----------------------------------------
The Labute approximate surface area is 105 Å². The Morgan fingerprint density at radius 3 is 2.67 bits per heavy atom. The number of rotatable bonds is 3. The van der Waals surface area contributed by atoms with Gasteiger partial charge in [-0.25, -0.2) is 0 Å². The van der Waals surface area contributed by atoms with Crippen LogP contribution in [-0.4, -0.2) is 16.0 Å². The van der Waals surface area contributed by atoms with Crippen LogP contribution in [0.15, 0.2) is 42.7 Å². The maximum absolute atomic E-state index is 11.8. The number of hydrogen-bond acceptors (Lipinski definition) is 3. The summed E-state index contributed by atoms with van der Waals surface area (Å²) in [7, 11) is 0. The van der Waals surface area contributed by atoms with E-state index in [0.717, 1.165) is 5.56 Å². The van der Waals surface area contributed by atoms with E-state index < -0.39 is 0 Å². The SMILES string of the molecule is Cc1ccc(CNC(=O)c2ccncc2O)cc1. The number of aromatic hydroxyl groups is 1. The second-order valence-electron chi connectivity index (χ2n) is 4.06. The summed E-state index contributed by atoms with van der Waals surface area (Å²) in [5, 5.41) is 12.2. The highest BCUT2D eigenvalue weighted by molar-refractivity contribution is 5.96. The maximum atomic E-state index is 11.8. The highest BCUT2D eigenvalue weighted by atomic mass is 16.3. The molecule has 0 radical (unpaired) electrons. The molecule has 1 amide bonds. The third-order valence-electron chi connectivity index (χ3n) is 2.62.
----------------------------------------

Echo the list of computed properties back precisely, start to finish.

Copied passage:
The Labute approximate surface area is 105 Å². The Morgan fingerprint density at radius 3 is 2.67 bits per heavy atom. The number of rotatable bonds is 3. The van der Waals surface area contributed by atoms with Gasteiger partial charge in [-0.25, -0.2) is 0 Å². The van der Waals surface area contributed by atoms with Crippen LogP contribution in [-0.4, -0.2) is 16.0 Å². The van der Waals surface area contributed by atoms with Crippen LogP contribution in [0.15, 0.2) is 42.7 Å². The maximum absolute atomic E-state index is 11.8. The number of hydrogen-bond acceptors (Lipinski definition) is 3. The summed E-state index contributed by atoms with van der Waals surface area (Å²) in [7, 11) is 0. The van der Waals surface area contributed by atoms with E-state index in [0.717, 1.165) is 5.56 Å². The van der Waals surface area contributed by atoms with E-state index < -0.39 is 0 Å². The SMILES string of the molecule is Cc1ccc(CNC(=O)c2ccncc2O)cc1. The number of aromatic hydroxyl groups is 1. The second-order valence-electron chi connectivity index (χ2n) is 4.06. The summed E-state index contributed by atoms with van der Waals surface area (Å²) in [5, 5.41) is 12.2. The highest BCUT2D eigenvalue weighted by molar-refractivity contribution is 5.96. The maximum atomic E-state index is 11.8. The highest BCUT2D eigenvalue weighted by atomic mass is 16.3. The molecule has 0 radical (unpaired) electrons. The molecule has 1 amide bonds. The third-order valence-electron chi connectivity index (χ3n) is 2.62.